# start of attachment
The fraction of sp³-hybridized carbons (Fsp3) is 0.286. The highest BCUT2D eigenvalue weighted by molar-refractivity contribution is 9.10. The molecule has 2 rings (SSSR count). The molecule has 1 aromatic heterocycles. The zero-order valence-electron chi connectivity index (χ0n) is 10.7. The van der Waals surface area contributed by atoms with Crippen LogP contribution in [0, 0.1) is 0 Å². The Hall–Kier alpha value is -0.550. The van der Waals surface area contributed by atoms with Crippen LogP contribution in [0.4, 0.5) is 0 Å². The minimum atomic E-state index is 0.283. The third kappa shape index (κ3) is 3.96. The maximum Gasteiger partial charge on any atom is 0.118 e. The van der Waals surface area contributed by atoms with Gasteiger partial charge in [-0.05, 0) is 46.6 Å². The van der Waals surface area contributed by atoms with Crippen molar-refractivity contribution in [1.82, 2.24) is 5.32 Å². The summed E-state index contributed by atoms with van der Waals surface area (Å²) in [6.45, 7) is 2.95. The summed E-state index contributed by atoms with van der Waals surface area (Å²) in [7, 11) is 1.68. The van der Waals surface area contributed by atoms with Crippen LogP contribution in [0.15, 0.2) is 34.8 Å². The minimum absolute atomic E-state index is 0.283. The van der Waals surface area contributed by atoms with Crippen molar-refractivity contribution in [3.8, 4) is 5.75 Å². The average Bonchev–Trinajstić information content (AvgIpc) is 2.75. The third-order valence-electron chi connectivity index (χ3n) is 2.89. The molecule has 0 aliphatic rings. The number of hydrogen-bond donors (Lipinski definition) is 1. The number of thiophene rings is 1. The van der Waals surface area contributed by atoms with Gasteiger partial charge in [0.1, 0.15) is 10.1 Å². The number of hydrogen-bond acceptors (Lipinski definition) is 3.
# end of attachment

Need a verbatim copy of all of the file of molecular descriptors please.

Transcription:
The fraction of sp³-hybridized carbons (Fsp3) is 0.286. The highest BCUT2D eigenvalue weighted by molar-refractivity contribution is 9.10. The molecule has 2 rings (SSSR count). The molecule has 1 aromatic heterocycles. The zero-order valence-electron chi connectivity index (χ0n) is 10.7. The van der Waals surface area contributed by atoms with Crippen LogP contribution in [0, 0.1) is 0 Å². The Hall–Kier alpha value is -0.550. The van der Waals surface area contributed by atoms with Crippen LogP contribution in [0.4, 0.5) is 0 Å². The minimum atomic E-state index is 0.283. The third kappa shape index (κ3) is 3.96. The maximum Gasteiger partial charge on any atom is 0.118 e. The van der Waals surface area contributed by atoms with Gasteiger partial charge in [-0.05, 0) is 46.6 Å². The van der Waals surface area contributed by atoms with Crippen molar-refractivity contribution in [1.82, 2.24) is 5.32 Å². The summed E-state index contributed by atoms with van der Waals surface area (Å²) in [6.45, 7) is 2.95. The summed E-state index contributed by atoms with van der Waals surface area (Å²) in [7, 11) is 1.68. The van der Waals surface area contributed by atoms with Crippen LogP contribution in [0.15, 0.2) is 34.8 Å². The minimum absolute atomic E-state index is 0.283. The van der Waals surface area contributed by atoms with Crippen molar-refractivity contribution in [3.8, 4) is 5.75 Å². The average Bonchev–Trinajstić information content (AvgIpc) is 2.75. The third-order valence-electron chi connectivity index (χ3n) is 2.89. The molecule has 0 aliphatic rings. The number of hydrogen-bond donors (Lipinski definition) is 1. The number of thiophene rings is 1. The van der Waals surface area contributed by atoms with Gasteiger partial charge in [0.1, 0.15) is 10.1 Å². The number of hydrogen-bond acceptors (Lipinski definition) is 3.